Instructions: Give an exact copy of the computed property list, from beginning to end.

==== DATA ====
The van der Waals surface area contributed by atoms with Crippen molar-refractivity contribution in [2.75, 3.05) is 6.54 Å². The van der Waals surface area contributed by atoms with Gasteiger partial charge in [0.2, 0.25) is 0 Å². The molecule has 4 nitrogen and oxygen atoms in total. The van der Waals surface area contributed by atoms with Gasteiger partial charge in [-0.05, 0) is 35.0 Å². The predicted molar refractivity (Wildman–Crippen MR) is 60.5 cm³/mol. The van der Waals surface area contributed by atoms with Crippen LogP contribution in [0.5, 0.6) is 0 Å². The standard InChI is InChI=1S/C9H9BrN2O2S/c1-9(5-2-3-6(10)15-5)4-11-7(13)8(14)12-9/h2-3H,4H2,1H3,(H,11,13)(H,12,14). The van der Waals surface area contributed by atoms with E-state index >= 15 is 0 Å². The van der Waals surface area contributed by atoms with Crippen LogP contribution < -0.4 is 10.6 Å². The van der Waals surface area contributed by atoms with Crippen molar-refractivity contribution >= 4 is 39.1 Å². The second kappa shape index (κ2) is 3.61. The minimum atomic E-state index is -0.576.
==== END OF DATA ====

The van der Waals surface area contributed by atoms with Crippen molar-refractivity contribution in [2.75, 3.05) is 6.54 Å². The van der Waals surface area contributed by atoms with Gasteiger partial charge in [0.2, 0.25) is 0 Å². The molecule has 4 nitrogen and oxygen atoms in total. The van der Waals surface area contributed by atoms with Gasteiger partial charge in [-0.05, 0) is 35.0 Å². The predicted molar refractivity (Wildman–Crippen MR) is 60.5 cm³/mol. The van der Waals surface area contributed by atoms with Crippen LogP contribution in [0.5, 0.6) is 0 Å². The standard InChI is InChI=1S/C9H9BrN2O2S/c1-9(5-2-3-6(10)15-5)4-11-7(13)8(14)12-9/h2-3H,4H2,1H3,(H,11,13)(H,12,14). The van der Waals surface area contributed by atoms with E-state index >= 15 is 0 Å². The van der Waals surface area contributed by atoms with Crippen LogP contribution < -0.4 is 10.6 Å². The van der Waals surface area contributed by atoms with Crippen molar-refractivity contribution >= 4 is 39.1 Å². The second kappa shape index (κ2) is 3.61. The minimum atomic E-state index is -0.576.